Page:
|Publication number||US5903961 A|
|Application number||US 08/797,413|
|Publication date||May 18, 1999|
|Filing date||Feb 10, 1997|
|Priority date||Feb 10, 1997|
|Also published as||CA2229303A1, US6112382, US6175995|
|Publication number||08797413, 797413, US 5903961 A, US 5903961A, US-A-5903961, US5903961 A, US5903961A|
|Inventors||Daniel J. Parker, Mark H. Thesken|
|Original Assignee||Batesville Services, Inc.|
|Export Citation||BiBTeX, EndNote, RefMan|
|Patent Citations (12), Non-Patent Citations (12), Referenced by (22), Classifications (10), Legal Events (6)|
|External Links: USPTO, USPTO Assignment, Espacenet|
This invention relates generally to funeral products, and more particularly to cremation containers for displaying cremated human remains contained therein.
Cremation is a growing segment of the funeral industry. Consequently, there is an increasing demand for more and higher quality styles and designs of cremation containers.
One popular design theme for cremation urns is the outdoor/animal theme. Five such designs are disclosed in U.S. Pat. Nos. Des. 356,421, 370,767, 370,766 and 370,768, and U.S. patent application Ser. No. 08/733,882, all of which are assigned to the assignee of the present invention and are hereby incorporated by reference herein as if fully set forth in their entirety.
Other, more traditional styles of cremation urns are disclosed in, for example, U.S. Pat. Nos. Des. 344,839, 345,848, 356,422 and 360,732, all of which are assigned to the assignee of the present invention and are hereby incorporated by reference herein as if fully set forth in their entirety.
All of the above-described cremation containers are adapted to be displayed in the residence of a loved one of the deceased, for example, on a fireplace mantel, coffee table, end table or the like.
There is a continuing need for attractive, yet somewhat non-traditional, progressive or alternative, means for displaying the cremated remains of a deceased by a loved one wishing to memorialize the past life of the deceased.
Accordingly, it is a main objective of the present invention to provide an alternative means of displaying the cremated remains of a deceased for memorial purposes by a loved one of the deceased which is in contrast to the more traditional types of cremation containers presently in display.
In accordance with the stated objective, the present invention is a combination lawn/garden ornament and cremation container. The combination lawn/garden ornament and cremation container comprises a decorative structure adapted to be displayed outdoors on a lawn or in a garden of a loved one of a deceased, and an openable and closable compartment adapted to contain cremated remains of the deceased.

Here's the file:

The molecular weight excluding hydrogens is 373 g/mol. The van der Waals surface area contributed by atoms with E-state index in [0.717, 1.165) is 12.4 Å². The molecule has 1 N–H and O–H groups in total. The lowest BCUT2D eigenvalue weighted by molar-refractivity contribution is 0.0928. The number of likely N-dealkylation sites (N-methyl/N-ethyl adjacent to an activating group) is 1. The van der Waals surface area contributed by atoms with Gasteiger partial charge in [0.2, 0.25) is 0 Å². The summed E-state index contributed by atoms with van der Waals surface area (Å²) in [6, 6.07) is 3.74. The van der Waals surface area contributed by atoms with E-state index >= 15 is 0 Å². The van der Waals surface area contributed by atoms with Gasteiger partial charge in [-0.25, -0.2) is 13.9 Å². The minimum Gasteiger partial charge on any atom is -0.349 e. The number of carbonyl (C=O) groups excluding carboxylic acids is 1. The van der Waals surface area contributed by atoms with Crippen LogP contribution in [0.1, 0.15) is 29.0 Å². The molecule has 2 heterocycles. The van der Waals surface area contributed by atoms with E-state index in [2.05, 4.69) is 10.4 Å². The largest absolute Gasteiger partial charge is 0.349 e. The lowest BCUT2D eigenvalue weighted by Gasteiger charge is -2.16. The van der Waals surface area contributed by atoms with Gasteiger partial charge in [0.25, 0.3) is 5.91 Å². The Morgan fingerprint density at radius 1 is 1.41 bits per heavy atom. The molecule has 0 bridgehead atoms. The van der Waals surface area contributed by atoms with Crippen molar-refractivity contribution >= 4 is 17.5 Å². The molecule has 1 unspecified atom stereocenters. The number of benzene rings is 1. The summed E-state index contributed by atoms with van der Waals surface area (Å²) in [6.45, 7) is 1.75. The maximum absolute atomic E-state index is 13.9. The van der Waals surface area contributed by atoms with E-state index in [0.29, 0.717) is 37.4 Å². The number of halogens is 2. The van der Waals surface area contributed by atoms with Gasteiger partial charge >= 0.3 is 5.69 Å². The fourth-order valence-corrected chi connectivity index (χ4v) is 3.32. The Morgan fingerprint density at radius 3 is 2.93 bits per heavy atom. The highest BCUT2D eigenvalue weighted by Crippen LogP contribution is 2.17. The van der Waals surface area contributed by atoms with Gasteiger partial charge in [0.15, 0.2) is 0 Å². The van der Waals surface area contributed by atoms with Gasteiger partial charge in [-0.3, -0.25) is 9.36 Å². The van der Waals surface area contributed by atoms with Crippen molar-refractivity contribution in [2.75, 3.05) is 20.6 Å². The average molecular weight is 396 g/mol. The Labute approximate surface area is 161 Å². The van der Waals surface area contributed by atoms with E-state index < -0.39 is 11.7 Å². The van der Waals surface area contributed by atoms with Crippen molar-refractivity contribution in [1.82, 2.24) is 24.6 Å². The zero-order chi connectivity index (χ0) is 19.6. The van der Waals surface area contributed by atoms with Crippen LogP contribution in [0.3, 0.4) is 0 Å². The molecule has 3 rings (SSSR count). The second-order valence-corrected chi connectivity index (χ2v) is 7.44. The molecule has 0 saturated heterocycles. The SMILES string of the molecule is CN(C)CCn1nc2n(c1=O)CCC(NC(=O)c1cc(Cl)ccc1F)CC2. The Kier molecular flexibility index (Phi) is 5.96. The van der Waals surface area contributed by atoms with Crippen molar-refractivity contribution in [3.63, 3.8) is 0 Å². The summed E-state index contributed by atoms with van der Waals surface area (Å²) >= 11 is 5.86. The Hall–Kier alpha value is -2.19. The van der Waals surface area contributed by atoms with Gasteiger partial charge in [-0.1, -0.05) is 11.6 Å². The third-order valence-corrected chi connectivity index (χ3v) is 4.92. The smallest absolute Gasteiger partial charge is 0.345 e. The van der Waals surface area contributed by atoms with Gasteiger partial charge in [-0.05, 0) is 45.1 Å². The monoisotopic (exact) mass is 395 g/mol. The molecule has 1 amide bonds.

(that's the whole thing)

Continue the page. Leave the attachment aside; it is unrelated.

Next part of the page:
In one embodiment of the present invention, the decorative structure comprises a hollow pedestal upon which is mounted a sundial. The openable and closable compartment comprises a tube positioned within the hollow pedestal with a cap removably secured on an end thereof. The tube is preferably fabricated of plastic and includes a flange at a lower end thereof. The flange is secured to a base portion of the pedestal with fasteners, and the cap is removably secured to an upper end of the tube. The cap is preferably a press fit on the upper end of the tube. The sundial preferably includes an upwardly oriented face thereon including a personalized inscription thereon memorializing the deceased.
In another embodiment of the present invention, the decorative structure comprises a stepping stone, a portion of which is adapted to be displayed above a ground surface. The openable and closable compartment comprises a container, integral with the stepping stone, and extending downwardly from a lower surface thereof, and a cover removably secured to the container, the container being adapted to be positioned below a ground surface. The stepping stone and container are preferably fabricated of concrete and the stepping stone includes a stained glass inlay on an upper surface thereof. The stepping stone further preferably includes a central region on the upper surface including a personalized inscription thereon memorializing the deceased. The cover may be removably secured to a lower end of the container, or alternatively, may be removably secured to a lateral side of the container.
In yet another embodiment the decorative structure comprises a planter box. The openable and closable compartment comprises a container forming a part of the planter box and a cover removably secured to the container. The container may be formed in a bottom of the planter box, with the cover being removable from a lower side thereof; alternatively, the container may be formed in a side of the planter box, with the cover being removable from an upper side thereof. In the case of the latter, the container upper edge is preferably recessed below an upper edge of the planter box to thereby allow soil to cover the container and cover. A side wall of the planter box preferably includes a personalized inscription thereon memorializing the deceased.